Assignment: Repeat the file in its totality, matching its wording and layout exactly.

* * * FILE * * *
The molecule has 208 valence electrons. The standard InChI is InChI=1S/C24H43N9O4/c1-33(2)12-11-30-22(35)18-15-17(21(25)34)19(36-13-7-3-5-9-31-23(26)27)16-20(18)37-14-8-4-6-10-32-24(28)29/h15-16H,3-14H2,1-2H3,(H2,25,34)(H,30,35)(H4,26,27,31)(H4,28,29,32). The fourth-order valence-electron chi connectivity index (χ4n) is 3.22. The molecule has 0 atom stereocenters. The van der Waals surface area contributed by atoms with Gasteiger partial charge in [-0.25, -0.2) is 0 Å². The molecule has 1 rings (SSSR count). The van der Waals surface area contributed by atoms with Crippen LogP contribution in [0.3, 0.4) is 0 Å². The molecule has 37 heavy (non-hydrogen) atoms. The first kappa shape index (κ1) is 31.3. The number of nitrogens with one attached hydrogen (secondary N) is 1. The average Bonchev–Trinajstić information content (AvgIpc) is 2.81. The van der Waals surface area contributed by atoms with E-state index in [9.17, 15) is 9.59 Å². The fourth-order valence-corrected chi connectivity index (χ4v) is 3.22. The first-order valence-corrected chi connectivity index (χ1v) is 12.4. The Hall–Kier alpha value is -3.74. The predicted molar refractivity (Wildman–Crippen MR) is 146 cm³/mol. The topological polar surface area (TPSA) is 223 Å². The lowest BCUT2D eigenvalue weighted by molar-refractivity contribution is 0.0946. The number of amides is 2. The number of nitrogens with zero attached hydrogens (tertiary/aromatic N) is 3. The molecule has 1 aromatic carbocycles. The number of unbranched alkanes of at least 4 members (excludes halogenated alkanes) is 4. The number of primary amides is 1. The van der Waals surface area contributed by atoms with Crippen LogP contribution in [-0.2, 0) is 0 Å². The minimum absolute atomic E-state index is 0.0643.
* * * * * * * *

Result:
The molecule has 208 valence electrons. The standard InChI is InChI=1S/C24H43N9O4/c1-33(2)12-11-30-22(35)18-15-17(21(25)34)19(36-13-7-3-5-9-31-23(26)27)16-20(18)37-14-8-4-6-10-32-24(28)29/h15-16H,3-14H2,1-2H3,(H2,25,34)(H,30,35)(H4,26,27,31)(H4,28,29,32). The fourth-order valence-electron chi connectivity index (χ4n) is 3.22. The molecule has 0 atom stereocenters. The van der Waals surface area contributed by atoms with Gasteiger partial charge in [-0.25, -0.2) is 0 Å². The molecule has 1 rings (SSSR count). The van der Waals surface area contributed by atoms with Crippen LogP contribution in [0.3, 0.4) is 0 Å². The molecule has 37 heavy (non-hydrogen) atoms. The first kappa shape index (κ1) is 31.3. The number of nitrogens with one attached hydrogen (secondary N) is 1. The average Bonchev–Trinajstić information content (AvgIpc) is 2.81. The van der Waals surface area contributed by atoms with E-state index in [9.17, 15) is 9.59 Å². The fourth-order valence-corrected chi connectivity index (χ4v) is 3.22. The first-order valence-corrected chi connectivity index (χ1v) is 12.4. The Hall–Kier alpha value is -3.74. The predicted molar refractivity (Wildman–Crippen MR) is 146 cm³/mol. The topological polar surface area (TPSA) is 223 Å². The lowest BCUT2D eigenvalue weighted by molar-refractivity contribution is 0.0946. The number of amides is 2. The number of nitrogens with zero attached hydrogens (tertiary/aromatic N) is 3. The molecule has 1 aromatic carbocycles. The number of unbranched alkanes of at least 4 members (excludes halogenated alkanes) is 4. The number of primary amides is 1. The van der Waals surface area contributed by atoms with Crippen LogP contribution in [-0.2, 0) is 0 Å². The minimum absolute atomic E-state index is 0.0643.